STITCH IN TIME

Cornelia Parker and English Eccentrics
section of Magna Carta An Embroidery

Stitching has taken May by storm - two intriguing “embroidered” exhibitions  have just opened within a stone’s throw of the other. Both are deep and thoughtful, fabricated with love, precision, care, intricate detail and made by many hands.

Wikipedia panels stitched by Lorna Pound

embroidery Magna Carta at the British Library

photo by Joseph Turpfragment of Magna Carta embroidery

photo by jospeh turp

The “Magna Carta (An Embroidery)” is an installation at the British Library by Cornelia Parker, to celebrate its 800th anniversary this 2015.The Wikipedia article on the Magna Carta is a constantly changing and visited document and this quill-scribed-parchment of 1215, peace treaty has infused enormous symbolic power.

Cornelia chose to snap shot and reproduce a contemporary artwork from the Wiki page which has resulted in a text tapestry, involving the labour of more than 200 people.

“I love the idea of taking something digital and making it into an analogue, hand-crafted thing” she says.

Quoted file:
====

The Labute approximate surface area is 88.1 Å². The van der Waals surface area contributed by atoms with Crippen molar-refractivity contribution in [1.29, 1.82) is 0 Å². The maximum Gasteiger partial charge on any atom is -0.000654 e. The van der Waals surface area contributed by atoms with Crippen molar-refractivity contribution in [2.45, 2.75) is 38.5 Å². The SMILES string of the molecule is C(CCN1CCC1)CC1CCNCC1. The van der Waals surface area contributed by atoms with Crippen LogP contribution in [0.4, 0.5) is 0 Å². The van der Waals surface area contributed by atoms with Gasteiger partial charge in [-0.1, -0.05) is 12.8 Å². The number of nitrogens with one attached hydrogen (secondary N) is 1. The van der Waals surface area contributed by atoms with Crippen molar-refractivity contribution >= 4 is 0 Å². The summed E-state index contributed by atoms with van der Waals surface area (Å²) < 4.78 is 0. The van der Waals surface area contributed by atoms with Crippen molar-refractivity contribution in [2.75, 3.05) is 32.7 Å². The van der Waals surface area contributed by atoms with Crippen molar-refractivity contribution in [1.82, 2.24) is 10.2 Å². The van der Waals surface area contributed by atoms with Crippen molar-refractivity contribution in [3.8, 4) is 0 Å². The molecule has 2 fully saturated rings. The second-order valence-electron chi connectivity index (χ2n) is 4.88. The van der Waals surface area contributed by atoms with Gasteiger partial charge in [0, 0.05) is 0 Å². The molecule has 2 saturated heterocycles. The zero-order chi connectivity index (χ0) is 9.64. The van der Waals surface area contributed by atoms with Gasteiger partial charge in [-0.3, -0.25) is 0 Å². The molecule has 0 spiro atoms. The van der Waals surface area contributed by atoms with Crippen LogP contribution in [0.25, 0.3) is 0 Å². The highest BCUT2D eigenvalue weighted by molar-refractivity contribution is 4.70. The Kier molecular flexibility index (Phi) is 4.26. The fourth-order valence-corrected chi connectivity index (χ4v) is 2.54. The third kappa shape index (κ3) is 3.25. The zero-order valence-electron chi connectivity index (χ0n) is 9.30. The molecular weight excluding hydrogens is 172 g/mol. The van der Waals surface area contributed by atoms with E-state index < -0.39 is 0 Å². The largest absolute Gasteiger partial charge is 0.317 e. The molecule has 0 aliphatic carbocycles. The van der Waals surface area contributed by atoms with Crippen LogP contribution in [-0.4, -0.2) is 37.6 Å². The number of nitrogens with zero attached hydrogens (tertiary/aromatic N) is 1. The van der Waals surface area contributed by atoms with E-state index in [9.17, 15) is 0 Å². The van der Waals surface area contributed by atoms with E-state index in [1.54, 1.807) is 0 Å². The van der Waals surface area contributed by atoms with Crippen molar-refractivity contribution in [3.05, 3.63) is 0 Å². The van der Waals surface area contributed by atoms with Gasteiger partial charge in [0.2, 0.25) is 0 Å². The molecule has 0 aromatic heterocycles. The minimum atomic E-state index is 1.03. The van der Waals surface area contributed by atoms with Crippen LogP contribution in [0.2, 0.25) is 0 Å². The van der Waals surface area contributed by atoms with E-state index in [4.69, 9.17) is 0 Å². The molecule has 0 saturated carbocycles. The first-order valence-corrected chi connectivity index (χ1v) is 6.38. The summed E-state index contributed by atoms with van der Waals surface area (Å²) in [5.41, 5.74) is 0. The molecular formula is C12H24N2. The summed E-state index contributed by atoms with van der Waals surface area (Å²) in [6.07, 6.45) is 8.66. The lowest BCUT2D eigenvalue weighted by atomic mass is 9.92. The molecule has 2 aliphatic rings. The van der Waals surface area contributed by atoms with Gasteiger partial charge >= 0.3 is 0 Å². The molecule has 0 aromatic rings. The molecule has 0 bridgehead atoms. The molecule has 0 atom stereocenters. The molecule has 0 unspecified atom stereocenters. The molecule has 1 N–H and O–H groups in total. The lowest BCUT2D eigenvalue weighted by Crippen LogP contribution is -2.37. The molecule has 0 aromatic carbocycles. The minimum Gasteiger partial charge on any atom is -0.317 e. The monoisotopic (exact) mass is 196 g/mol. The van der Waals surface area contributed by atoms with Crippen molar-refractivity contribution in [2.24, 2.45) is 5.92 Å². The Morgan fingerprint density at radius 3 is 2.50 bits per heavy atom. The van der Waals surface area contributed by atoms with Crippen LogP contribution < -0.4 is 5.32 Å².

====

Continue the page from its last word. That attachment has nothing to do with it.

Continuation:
one of only four surviving 1215 Magna Carta  Stitched by Pam KeelingKing John signs Magna Carta (1902) stitched by Janet Payne, Embroiderers’ Guild (Eastern Region). Part of Cornelia Parker’s Magna Carta (An Embroidery)

The text was scaled to size that was possible to physically replicate in stitch, which governed the finished length at 13 metres when pieced together.

“I wanted the embroidery to raise questions about where we are now with the principles laid down in the Magna Carta, and about the challenges to all kinds of freedoms that we face in the digital age. Like a Wikipedia article, this embroidery is multi-authored and full of many different voices. ”

It is a piece of tremendous discipline, patience and constraint – the detail includes the nuances of hypa-text: shortcut symbols, font emulation, “live links”, bold, text formatting, digi-symbols and more. It recalls the samplers of young girls in centuries past, raised to embroider rather than hunt and ride. However many males have had a hand in this embroidery: Cornelia has involved prisoners from thirteen different jails supervised by Fine Cell Work, and invited many other “common people” ranging from Jarvis Cocker, Mary Beard, Julian Assange, Germaine Greer and Brian Eno to judges and barons, to contribute in stitching.

photo by Joseph Turp

photo by Joseph Turp

C: “All these people have their own opinions about democracy today and I thought carefully about the words they should stitch. For instance, Baroness Warsi, Eliza Manningham-Buller, Julian Assange and numerous prisoners have all stitched the word ‘freedom’, but all have different relationships to it.”   The artwork speaks through many levels and layers, through the process, its physicality, its underside of woven threads, its subtle variation, perfection and flaws.